Title

Prey responses to raptor calls

Presenter Information

Maggie Raboin

Presentation Type

Poster

Abstract

Predators are a major source of mortality for many small birds and mammals. Most species of small birds and mammals communicate with each other about predators (especially birds of prey) with sophisticated vocal alarm calls. Some recent studies have shown that the alarm calls of some small birds contain a surprising amount of information about raptors, such as the threat level, type, behavior, and location of predators. Most studies have presented models or live raptors to bird prey species and recorded the responses of the prey. These experiments have shown that prey species can be very good at visually discriminating among different kinds of raptors. We know very little about whether birds are also able to discriminate raptors based solely on the raptor’s vocalizations. I am experimentally testing the idea that small birds can distinguish the calls of different raptors. Using hidden speakers, I am playing the calls of different raptors to many different species of birds of different body sizes, and recording their behavioral and acoustical responses. I am specifically testing the allometric risk hypothesis, which suggests that the behavioral responses of prey species varies inversely with the relative size of the raptor. My preliminary behavioral and acoustical analyses indicate that birds recognize the calls of potential predators, and that their behavioral responses do depend on the relative size of the raptor.

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Apr 13th, 3:00 PM Apr 13th, 4:00 PM

Prey responses to raptor calls

UC Ballroom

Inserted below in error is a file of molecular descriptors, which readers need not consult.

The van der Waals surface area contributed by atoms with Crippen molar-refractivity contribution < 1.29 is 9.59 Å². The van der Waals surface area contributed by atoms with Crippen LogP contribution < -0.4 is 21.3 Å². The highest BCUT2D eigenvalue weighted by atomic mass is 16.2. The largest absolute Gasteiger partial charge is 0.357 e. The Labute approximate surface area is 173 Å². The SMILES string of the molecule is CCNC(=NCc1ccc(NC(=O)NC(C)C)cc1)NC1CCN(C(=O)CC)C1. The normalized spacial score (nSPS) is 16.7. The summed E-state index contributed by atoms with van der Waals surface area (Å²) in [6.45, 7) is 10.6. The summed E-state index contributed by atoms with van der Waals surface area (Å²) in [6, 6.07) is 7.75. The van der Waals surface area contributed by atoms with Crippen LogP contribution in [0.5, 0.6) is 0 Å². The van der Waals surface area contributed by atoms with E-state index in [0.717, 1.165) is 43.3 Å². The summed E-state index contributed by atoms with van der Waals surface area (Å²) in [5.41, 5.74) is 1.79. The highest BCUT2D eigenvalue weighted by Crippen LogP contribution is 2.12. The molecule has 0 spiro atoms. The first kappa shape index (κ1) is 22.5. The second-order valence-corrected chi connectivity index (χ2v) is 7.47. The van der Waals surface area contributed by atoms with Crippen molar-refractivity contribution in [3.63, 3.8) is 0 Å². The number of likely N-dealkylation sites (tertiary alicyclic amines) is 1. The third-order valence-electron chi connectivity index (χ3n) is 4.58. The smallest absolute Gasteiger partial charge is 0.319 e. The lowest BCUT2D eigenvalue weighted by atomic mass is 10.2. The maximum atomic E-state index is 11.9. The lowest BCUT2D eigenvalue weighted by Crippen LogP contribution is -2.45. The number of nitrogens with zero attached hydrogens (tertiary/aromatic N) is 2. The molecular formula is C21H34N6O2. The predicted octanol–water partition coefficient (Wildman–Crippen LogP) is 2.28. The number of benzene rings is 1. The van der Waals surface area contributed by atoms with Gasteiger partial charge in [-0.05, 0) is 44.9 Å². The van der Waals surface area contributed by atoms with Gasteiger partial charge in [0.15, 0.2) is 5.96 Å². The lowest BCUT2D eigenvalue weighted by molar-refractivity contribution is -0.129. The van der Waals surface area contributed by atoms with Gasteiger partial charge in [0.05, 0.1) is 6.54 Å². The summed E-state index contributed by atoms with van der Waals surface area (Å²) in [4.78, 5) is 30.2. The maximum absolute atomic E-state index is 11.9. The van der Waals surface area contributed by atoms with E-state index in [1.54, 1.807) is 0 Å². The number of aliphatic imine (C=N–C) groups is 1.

Predators are a major source of mortality for many small birds and mammals. Most species of small birds and mammals communicate with each other about predators (especially birds of prey) with sophisticated vocal alarm calls. Some recent studies have shown that the alarm calls of some small birds contain a surprising amount of information about raptors, such as the threat level, type, behavior, and location of predators. Most studies have presented models or live raptors to bird prey species and recorded the responses of the prey. These experiments have shown that prey species can be very good at visually discriminating among different kinds of raptors. We know very little about whether birds are also able to discriminate raptors based solely on the raptor’s vocalizations. I am experimentally testing the idea that small birds can distinguish the calls of different raptors. Using hidden speakers, I am playing the calls of different raptors to many different species of birds of different body sizes, and recording their behavioral and acoustical responses. I am specifically testing the allometric risk hypothesis, which suggests that the behavioral responses of prey species varies inversely with the relative size of the raptor. My preliminary behavioral and acoustical analyses indicate that birds recognize the calls of potential predators, and that their behavioral responses do depend on the relative size of the raptor.